Poems that Stir the Heart and Shake Up the Soul

Poems that Stir the Heart and Shake Up the Soul

Ten of us in my Gourmet Poets Society met by Zoom last weekend; the gentle inauguration of my August sabbatical. Clearly, I’m not fully immersed in that sabbatical yet.

Here are three of the poems shared that evening, illustrating the depth and range of poetry shared with each other for 20 years now. David Whyte’s Self-Portrait, a perennial favorite soul shaker. Henry Seiden’s whimsical exploration of serious stereotypical gender differences. And Warshan Shire’s impassioned, heart-rending portrayal of the realities of millions of refugees (now numbering more than any previous time in human history).

Thought provoking, heart stirring, soul shaking, redemptive when honored and shared.


– – David Whyte, Fire in the Earth

It doesn’t interest me if there is one God

or many gods.

I want to know if you belong or feel


If you know despair or can see it in others.

I want to know

if you are prepared to live in the world

with its harsh need

to change you.  If you can look back

with firm eyes

saying this is where I stand.  I want to know

if you know

how to melt into that fierce heat of living

falling toward

the center of your longing.

I want to know

if you are willing

to live, day by day, with the consequence of love

and the bitter

unwanted passion of your sure defeat.

I have heard, in that fierce embrace, even

The gods speak of God.


Men Say Brown

– Henry M. Seiden

On the radio this morning: The average woman knows

275 colors—and men know eight. Women say coffee,

mocha, copper, cinnamon, taupe. Men say brown.

Women know an Amazon of colors I might have said

were green, an Antarctica of whites, oceans of colors

I’d stupidly call blue, fields of color, with flowers in them

I would have said were red.

From women, I’ve learned to love the browns,

the earths, the dusts, the clays, the soft colors, the colors

brought out from the mines, hardened ones,

hardened in fires I would call red; the colors of the furies;

the reconciling colors of the cooling ash.

By myself I know the evening colors when the sky goes

from blue to another blue to black—although it’s a lonely,

whitish black sometimes,

like the color of sleep—

the way dreams are lit by the light that’s thrown

from nowhere on the things you find in them. Last night

there was a turtle, I would say it was brown or green,

or it was a snake, mottled, a kind of grey, disguised

as a turtle, red spots as if painted on the shell,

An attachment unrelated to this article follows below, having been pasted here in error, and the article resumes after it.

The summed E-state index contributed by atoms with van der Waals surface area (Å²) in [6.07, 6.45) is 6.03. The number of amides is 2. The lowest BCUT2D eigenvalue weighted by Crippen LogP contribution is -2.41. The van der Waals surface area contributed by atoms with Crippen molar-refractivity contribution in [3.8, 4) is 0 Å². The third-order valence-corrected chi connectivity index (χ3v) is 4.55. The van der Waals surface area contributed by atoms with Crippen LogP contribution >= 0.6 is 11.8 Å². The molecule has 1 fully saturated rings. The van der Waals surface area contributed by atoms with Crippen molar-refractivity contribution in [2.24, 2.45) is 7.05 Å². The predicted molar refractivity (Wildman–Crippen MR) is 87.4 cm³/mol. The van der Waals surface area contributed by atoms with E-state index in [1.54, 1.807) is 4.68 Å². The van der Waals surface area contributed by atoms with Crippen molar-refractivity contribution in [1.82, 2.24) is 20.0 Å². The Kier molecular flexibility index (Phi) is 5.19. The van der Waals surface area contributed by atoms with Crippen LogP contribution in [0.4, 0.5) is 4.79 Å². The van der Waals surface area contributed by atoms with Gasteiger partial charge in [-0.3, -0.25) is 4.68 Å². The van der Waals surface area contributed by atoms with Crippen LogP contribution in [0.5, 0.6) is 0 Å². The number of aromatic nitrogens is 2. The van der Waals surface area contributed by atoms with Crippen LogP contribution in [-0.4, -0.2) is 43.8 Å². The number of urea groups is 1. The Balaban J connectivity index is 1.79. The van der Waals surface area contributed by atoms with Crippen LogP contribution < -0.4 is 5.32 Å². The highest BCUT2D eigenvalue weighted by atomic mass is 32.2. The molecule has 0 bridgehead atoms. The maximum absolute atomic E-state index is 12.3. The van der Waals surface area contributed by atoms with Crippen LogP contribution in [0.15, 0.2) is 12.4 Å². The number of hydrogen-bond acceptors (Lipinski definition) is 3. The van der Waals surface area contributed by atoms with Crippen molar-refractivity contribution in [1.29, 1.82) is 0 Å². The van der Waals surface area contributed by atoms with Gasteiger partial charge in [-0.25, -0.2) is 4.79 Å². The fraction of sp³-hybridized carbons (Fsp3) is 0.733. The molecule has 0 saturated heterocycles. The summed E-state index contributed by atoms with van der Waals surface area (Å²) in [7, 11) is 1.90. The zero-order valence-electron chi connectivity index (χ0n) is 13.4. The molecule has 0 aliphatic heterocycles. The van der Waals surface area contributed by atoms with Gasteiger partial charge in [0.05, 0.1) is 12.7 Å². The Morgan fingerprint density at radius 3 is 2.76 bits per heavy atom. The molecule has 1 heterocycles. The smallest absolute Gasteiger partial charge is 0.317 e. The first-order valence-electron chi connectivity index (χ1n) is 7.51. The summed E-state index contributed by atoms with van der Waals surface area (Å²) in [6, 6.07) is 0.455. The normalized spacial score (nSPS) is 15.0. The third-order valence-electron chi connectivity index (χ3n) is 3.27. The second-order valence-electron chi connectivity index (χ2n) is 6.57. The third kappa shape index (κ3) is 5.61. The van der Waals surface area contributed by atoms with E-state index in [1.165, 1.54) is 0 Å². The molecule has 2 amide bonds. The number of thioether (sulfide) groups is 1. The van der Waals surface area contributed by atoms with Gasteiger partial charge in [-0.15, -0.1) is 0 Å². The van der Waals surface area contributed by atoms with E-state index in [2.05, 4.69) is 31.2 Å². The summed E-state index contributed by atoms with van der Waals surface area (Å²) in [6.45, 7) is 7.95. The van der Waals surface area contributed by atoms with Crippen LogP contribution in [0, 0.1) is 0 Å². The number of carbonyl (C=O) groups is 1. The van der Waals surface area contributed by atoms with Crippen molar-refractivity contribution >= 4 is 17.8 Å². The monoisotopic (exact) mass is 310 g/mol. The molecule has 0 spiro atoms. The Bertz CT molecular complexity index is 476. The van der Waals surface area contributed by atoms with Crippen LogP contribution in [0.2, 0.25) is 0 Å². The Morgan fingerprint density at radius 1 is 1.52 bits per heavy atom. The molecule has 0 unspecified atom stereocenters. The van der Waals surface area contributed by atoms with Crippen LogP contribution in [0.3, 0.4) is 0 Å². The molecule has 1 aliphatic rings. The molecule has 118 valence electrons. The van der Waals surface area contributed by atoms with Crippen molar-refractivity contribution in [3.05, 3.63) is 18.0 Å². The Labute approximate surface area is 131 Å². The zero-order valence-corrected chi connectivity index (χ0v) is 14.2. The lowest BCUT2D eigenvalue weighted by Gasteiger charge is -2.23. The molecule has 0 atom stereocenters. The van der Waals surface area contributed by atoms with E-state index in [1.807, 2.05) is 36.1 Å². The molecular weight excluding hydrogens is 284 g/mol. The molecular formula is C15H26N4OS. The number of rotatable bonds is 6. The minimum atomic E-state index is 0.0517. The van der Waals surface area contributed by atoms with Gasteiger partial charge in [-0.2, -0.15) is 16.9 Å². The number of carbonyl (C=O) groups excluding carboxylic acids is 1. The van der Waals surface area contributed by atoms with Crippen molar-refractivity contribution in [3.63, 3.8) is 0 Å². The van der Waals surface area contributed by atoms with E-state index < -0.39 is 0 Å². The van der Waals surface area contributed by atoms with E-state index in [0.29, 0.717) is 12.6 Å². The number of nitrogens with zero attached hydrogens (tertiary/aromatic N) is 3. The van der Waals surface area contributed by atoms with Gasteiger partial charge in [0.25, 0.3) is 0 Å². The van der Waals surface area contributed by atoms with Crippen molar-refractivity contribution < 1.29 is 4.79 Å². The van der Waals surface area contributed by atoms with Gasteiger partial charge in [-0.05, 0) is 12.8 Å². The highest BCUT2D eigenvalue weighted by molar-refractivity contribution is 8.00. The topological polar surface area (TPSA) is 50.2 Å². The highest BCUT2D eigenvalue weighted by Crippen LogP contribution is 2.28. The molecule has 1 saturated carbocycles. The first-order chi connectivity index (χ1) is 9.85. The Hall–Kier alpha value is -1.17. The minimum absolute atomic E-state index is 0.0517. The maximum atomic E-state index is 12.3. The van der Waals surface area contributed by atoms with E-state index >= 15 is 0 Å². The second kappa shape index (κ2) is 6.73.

a palish greenish underside—vulnerable, alone

swimming in water I would say was colorless.

I woke to the pale colors of the morning—no one

has a name for those: the white-rose white you see

through the white of the curtains on the window,

the milks, the creams, the cream a galactic swirl

before it turns to brown when your wife stirs it in the coffee,

the faint drying oval on the silver of the spoon.


Warsan Shire was born in Kenya to Somali parents and lives in London. She is a poet, writer, editor and teacher. In 2013-2014, she was the Young Poet Laureate for London.


no one leaves home unless
home is the mouth of a shark
you only run for the border
when you see the whole city running as well

your neighbors running faster than you
breath bloody in their throats
the boy you went to school with
who kissed you dizzy behind the old tin factory
is holding a gun bigger than his body
you only leave home
when home won’t let you stay.

no one leaves home unless home chases you
fire under feet
hot blood in your belly
it’s not something you ever thought of doing
until the blade burnt threats into
your neck
and even then you carried the anthem under
your breath
only tearing up your passport in an airport toilet
sobbing as each mouthful of paper
made it clear that you wouldn’t be going back.

you have to understand,
that no one puts their children in a boat
unless the water is safer than the land
no one burns their palms
under trains
beneath carriages
no one spends days and nights in the stomach of a truck
feeding on newspaper unless the miles travelled
means something more than journey.
no one crawls under fences
no one wants to be beaten

no one chooses refugee camps
or strip searches where your
body is left aching
or prison,
because prison is safer
than a city of fire
and one prison guard
in the night
is better than a truckload
of men who look like your father
no one could take it
no one could stomach it
no one skin would be tough enough

go home blacks
dirty immigrants
asylum seekers
sucking our country dry
niggers with their hands out
they smell strange
messed up their country and now they want
to mess ours up
how do the words
the dirty looks
roll off your backs
maybe because the blow is softer
than a limb torn off

or the words are more tender
than fourteen men between
your legs
or the insults are easier
to swallow
than rubble
than bone
than your child body
in pieces.
i want to go home,
but home is the mouth of a shark
home is the barrel of the gun
and no one would leave home
unless home chased you to the shore
unless home told you
to quicken your legs
leave your clothes behind
crawl through the desert
wade through the oceans
be hunger
forget pride
your survival is more important

no one leaves home until home is a sweaty voice in your ear
run away from me now
i don’t know what i’ve become
but i know that anywhere
is safer than here

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